Nope. City of Moe was a legal local government area incorporated under the Local Government Act 1958 (as it then was). It owes its existence to a piece of legislation, and as the Kennett government showed, can be passed out of existence with the stroke of a pen. Moe, Victoria is an urban place where people live and work with an identifiable activity centre. It would take something far more drastic to pass that out of existence. The two have entirely separate identities.
As a point in fact, which somewhat disproves this "LGA is a city" argument, I'm sitting here arguing this from the City of Stirling in Western Australia, which noone would ever seriously argue is a city in the latter sense, even though it is the largest LGA in Western Australia (almost 200,000 people). It has no city centre, its community exists entirely because of Perth which I'm a 15 minute train ride from, the "city centre" is basically the council chambers and a neighbouring (very good, I must say) pizza shop and that's... kinda it. It is entirely part of the city of Perth, even though it and the other 28 or so LGAs that make it up have nothing to do with the City of Perth, a local government area under our LG Act which basically only covers the city centre and two neighbouring suburbs and whose mayor gets the fancy title of "Lord Mayor". BTW the ABS recognises "Moe-Yallourn", "Morwell" and "Traralgon" as urban centres/localities entirely separate from the former incorporated entities.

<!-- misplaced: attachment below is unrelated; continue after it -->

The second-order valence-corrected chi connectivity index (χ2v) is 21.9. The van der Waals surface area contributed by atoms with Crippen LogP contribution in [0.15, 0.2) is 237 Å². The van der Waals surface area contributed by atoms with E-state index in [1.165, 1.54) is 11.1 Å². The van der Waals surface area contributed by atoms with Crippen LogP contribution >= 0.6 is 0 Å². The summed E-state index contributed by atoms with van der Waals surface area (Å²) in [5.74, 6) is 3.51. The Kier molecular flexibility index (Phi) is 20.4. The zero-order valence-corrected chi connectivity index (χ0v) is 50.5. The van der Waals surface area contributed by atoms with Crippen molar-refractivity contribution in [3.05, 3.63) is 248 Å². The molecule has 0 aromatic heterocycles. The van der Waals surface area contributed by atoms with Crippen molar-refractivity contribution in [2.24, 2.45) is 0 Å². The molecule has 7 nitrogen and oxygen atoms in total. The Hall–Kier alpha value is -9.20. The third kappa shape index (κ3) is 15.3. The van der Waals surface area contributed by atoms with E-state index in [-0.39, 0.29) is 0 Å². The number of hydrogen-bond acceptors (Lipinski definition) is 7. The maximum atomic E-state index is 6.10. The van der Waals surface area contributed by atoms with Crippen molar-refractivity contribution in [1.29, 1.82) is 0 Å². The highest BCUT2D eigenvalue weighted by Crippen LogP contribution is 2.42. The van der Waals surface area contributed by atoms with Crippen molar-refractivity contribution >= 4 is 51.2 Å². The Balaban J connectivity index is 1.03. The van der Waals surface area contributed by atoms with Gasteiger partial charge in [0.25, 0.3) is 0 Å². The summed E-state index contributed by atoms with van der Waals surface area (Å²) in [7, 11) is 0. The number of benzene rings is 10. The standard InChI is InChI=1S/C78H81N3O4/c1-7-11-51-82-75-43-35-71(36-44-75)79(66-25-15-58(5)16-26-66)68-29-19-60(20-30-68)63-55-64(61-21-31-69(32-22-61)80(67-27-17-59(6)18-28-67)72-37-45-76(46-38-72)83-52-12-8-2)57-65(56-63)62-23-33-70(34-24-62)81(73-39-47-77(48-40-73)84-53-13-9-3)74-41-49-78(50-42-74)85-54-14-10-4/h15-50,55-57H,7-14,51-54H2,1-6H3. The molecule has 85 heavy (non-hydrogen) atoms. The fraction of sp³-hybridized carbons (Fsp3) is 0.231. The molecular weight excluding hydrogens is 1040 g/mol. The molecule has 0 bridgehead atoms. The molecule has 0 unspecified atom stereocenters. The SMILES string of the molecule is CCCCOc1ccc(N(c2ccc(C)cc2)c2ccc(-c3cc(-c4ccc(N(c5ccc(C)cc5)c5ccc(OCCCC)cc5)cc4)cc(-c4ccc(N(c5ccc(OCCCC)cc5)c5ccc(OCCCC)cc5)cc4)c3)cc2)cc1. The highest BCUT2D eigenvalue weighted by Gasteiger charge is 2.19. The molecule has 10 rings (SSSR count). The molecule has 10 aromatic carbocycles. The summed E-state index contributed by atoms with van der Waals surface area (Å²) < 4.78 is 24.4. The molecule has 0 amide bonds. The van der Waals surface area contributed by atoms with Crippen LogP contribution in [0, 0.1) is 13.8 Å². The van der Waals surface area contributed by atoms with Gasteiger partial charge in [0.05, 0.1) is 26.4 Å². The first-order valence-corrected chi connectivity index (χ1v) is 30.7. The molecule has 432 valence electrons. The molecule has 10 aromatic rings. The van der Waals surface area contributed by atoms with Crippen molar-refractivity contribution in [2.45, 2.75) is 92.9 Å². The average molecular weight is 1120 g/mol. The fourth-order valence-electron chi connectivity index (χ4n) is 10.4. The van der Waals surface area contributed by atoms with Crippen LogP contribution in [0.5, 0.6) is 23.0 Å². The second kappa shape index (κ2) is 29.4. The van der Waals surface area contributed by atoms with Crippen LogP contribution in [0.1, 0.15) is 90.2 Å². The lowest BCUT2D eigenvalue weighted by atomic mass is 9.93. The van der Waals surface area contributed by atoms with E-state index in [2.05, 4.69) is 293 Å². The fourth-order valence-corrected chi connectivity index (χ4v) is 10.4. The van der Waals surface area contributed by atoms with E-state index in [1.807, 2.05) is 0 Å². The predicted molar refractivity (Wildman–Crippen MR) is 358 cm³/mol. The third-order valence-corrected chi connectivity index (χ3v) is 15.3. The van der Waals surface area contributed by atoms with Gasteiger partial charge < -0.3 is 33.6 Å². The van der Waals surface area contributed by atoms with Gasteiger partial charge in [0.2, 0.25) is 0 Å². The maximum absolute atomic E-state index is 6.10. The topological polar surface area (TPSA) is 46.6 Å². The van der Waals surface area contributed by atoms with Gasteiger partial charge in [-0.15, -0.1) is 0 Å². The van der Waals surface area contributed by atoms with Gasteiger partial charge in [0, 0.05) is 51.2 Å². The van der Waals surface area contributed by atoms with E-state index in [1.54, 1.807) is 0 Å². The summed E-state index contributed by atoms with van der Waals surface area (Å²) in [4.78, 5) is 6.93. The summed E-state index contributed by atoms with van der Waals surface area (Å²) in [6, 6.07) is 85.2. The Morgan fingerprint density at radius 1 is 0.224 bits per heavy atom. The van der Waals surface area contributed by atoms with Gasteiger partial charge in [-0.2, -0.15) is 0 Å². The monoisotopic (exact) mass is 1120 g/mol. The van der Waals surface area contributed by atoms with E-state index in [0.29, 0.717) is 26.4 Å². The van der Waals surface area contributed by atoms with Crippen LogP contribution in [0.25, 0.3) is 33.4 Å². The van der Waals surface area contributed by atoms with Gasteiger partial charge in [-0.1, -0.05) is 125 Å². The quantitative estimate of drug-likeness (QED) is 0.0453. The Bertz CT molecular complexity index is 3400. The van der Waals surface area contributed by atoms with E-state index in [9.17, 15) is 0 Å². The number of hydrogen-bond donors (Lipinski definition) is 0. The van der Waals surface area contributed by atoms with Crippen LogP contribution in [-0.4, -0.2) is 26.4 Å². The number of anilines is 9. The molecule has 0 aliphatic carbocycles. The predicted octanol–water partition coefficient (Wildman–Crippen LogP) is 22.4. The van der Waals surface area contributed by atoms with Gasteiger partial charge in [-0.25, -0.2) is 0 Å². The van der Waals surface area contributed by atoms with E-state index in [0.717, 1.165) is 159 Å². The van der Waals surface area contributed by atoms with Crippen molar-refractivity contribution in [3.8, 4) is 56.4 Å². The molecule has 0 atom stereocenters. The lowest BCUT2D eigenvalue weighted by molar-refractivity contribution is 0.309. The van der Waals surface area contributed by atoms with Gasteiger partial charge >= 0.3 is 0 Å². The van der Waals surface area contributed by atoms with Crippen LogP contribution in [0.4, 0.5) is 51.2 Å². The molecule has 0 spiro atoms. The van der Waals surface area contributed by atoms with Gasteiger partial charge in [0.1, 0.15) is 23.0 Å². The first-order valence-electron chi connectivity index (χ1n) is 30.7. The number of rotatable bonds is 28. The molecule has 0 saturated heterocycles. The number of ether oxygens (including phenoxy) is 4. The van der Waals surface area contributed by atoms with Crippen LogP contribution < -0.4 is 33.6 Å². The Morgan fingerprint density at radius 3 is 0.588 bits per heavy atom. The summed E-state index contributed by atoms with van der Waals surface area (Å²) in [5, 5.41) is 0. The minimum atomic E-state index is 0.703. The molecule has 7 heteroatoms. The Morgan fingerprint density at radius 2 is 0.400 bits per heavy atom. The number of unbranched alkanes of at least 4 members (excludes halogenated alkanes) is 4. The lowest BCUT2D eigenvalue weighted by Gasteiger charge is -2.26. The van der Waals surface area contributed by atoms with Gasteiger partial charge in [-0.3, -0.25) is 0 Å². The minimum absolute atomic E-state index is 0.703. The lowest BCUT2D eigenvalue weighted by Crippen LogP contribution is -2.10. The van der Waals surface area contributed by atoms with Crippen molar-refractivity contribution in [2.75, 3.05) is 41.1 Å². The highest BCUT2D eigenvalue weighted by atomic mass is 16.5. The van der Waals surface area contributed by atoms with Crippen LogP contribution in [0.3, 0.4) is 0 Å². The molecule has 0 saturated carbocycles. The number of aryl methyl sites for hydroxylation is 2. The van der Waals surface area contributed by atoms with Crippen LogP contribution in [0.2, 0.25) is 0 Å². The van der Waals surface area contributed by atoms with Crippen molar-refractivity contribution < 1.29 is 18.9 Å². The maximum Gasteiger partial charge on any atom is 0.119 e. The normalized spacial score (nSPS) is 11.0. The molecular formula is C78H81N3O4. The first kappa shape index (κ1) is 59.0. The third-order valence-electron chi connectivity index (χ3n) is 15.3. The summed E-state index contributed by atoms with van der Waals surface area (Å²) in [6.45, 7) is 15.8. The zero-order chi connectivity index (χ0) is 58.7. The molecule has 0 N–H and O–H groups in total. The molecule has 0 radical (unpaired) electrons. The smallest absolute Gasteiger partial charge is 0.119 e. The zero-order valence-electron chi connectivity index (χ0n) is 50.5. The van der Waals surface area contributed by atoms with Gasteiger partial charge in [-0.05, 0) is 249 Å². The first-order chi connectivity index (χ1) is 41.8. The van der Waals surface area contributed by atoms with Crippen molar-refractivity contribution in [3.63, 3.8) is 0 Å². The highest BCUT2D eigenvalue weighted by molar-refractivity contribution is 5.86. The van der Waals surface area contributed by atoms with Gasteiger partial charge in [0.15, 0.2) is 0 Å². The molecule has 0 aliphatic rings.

I should note these arguments come up all the time around the country; in the big metro areas we have an additional problem that the state government in some cases has decided to define each capital city as a sum of LGAs, meaning that the metro area has a border enshrined in legislation. Due to the very OR issue I foreshadowed earlier, the WikiProject decided to use these as the official boundaries. As such, we are doomed to arguments about the inclusion of the Shires of Mornington Peninsula and Cardinia within the definition in Melbourne, and the non-inclusion of City of Mandurah (or inclusion of Rockingham) in Perth's. We had a Thuringowa supporter (I would say nationalist but it wasn't trying to secede) arguing that City of Thuringowa was an entirely different place to Townsville with its own customs and traditions, even though it was basically just the outer suburbs of the latter. Peter Beattie helpfully solved our problem in March 2008 (two years after the argument first erupted here) by legislating Thuringowa out of existence, and the guy pretty much went away.
There's also persistent arguments about Newcastle, at least in part because the primary ABS definition is so obviously wrong as to be laughable, and because Newcastle's urban area extends well into a second council area, the City of Lake Macquarie. We solved it by relying on a different ABS definition (the Urban Centre one) although it only gets updated every 5 years. The final one I'm aware of is Gosford and Central Coast; anyone who's been up there would understand Gosford is a fairly compact little city, but nobody quite knows where it begins or ends, including, it seems, the ABS. The City of Gosford includes a lot of things which are not part of Gosford, but the ABS failed to define a UC/L for it. I have been in discussions with them and it's getting fixed in 2011. Orderinchaos 22:42, 15 February 2010 (UTC)